Just as an air traffic control system at a busy airport safely manages the arrivals and departures of many aircraft on multiple runways, the brain needs a skill set to filter distractions, prioritise tasks, remember rules and goals, and control impulses. We call these capabilities executive functioning and self-regulation skills (1). And these skills are crucial for learning and development.
Do you know those learners who set goals for their learning and then attempt to monitor, regulate, and control their cognition, motivation, and behaviour, and it seems like learning is super easy for them? Those children have strong self-regulation skills. Wouldn't we all love to help our children develop these skills?
In this article:
Did you know that in one day, teachers make more decisions affecting the lives of others than chief executives make in a month or a year? (2)
The only way they can do that is to manage by routine.
Consistent and predictable routines help with activities in the family and school run smoothly. Even though life, teaching and learning can't be automatised, establishing routines can make your life a bit easier and save valuable time. Some of those could include brushing teeth after breakfast, preparing clothes and school bags before going to bed, and taking lunch boxes out of school bags after coming home from school.
Routines let children know what we expect of them; they feel secure and are more likely to do what they are supposed to do. We can only assume that children understand what we want them to do and how we want them to behave once we've taught them the desired behaviour (2).
Executive Functions and Self-Regulation
Now, you might wonder what routines have to do with these executive functions and self-regulation. Well, without routines, life can be pretty hectic. You know the scenario - parents going crazy because the child forgot to do the homework (again), the kid refusing to go to bed because, the night before, they could stay up late, siblings fighting about cleaning the room because they don't know whose turn is it and nobody wants to do it... All that chaos, unpredictable situations, and environments active so-called "fight or flight" responses. And if those responses are repeatedly or excessively activated, it becomes difficult to engage executive function skills.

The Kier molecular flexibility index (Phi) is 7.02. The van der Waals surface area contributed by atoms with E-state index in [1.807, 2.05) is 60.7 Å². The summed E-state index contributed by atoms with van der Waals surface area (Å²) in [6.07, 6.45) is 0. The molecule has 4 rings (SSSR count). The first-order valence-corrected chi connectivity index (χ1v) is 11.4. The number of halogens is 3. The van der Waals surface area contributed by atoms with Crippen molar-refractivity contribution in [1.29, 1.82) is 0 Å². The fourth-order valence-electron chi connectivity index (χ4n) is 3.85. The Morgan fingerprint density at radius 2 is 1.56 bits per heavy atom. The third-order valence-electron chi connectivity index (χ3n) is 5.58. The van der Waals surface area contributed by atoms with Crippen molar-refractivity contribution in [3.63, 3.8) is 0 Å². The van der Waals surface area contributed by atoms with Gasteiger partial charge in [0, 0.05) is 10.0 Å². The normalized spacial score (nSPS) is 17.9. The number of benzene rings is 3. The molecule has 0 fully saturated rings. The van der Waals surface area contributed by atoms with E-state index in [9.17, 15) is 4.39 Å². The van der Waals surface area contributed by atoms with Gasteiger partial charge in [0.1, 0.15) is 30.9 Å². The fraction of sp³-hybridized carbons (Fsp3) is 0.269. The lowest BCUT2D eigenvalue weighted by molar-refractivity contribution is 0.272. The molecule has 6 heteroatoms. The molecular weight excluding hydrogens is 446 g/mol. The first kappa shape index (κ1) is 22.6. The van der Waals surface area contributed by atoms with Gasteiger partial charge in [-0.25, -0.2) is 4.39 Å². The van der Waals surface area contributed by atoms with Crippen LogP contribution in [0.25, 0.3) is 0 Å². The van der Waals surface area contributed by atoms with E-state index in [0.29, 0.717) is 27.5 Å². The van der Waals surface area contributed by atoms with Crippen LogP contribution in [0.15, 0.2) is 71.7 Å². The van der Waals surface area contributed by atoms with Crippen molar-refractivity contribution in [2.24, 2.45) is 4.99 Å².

- Fewer routines - more stress - fewer options for developing executive function skills
As we all know, life is never perfectly organised, and children have to learn how to deal with stress. But they need to experience manageable amounts of stress in the presence of supportive adults to develop a healthy stress response system. For example, not being able to climb on a swing or to put two pieces of Legos together is the kind of stress appropriate for our little humans.
So, how can parents introduce and practise routines with kids?
Tip for Parents - Daily Planners
Here are a few steps to a daily routine for your family:
1) Brainstorm and write down (or print out pictures) what a typical day looks like for your family - the time the children wake up and go to bed, activities they (should) do in the morning, before bedtime.
2) Choose the routines you'd like to work on. But keep it simple. A list that includes too many everyday activities might be overwhelming even for grown-ups, let alone children.
3) Display the routine plan where the child can see it. Bedtime routine (putting away toys, putting on pyjamas, reading a book) can be on a wall in the kid's room. Daily routines for afternoon activities (going for a walk, preparing a snack, playing with building blocks) can be displayed in the living room. Learning and doing homework after school can find their place on a desk in the kid's room.
Keep in mind that making posters or writing routine lists and displaying them around is not enough for kids to get the idea of planning or develop self-regulation skills. You have to practise with them, go through the lists regularly, and allow your child to demonstrate that they know and understand the routine. For example, suppose there is a poster or a list of school-related activities.
It could be organised as follows:
- short revision
- 15-minute break
- maths homework
- 15-minute break
- chemistry homework
- pencil case
In this case, it is less likely that the child will forget to sharpen their pencils or do homework. And, if they follow their routine list, they need less and less guidance from their parents.
The results are even better when kids make their own lists. This is how they get a step closer to self-regulation.
Finally, if you think your self-regulation and planning skills need improvement, there is some good news - it's never too late to improve these skills. Even after our mid-20s, we can still learn new skills and strengthen others (1). These efforts are, however, greater if the foundation is weak. So, get your calendar, set plans and start working on a more organised version of yourself.
Establishing routines is one possible way to facilitate the development of a child's executive function and self-regulation skills. However, it's not the whole recipe, just one of the ingredients. There are also choices, active participation, personalisation, questioning, setting goals and many others.
Suggested reading on the topic:
(1) Center on the Developing Child at Harvard University (2017). Three Principles to Improve Outcomes for Children and Families.
(2) Shalaway, L. (1998). Learning to Teach – Not Just for Beginners: The Essential Guide for all. Scholastic Inc.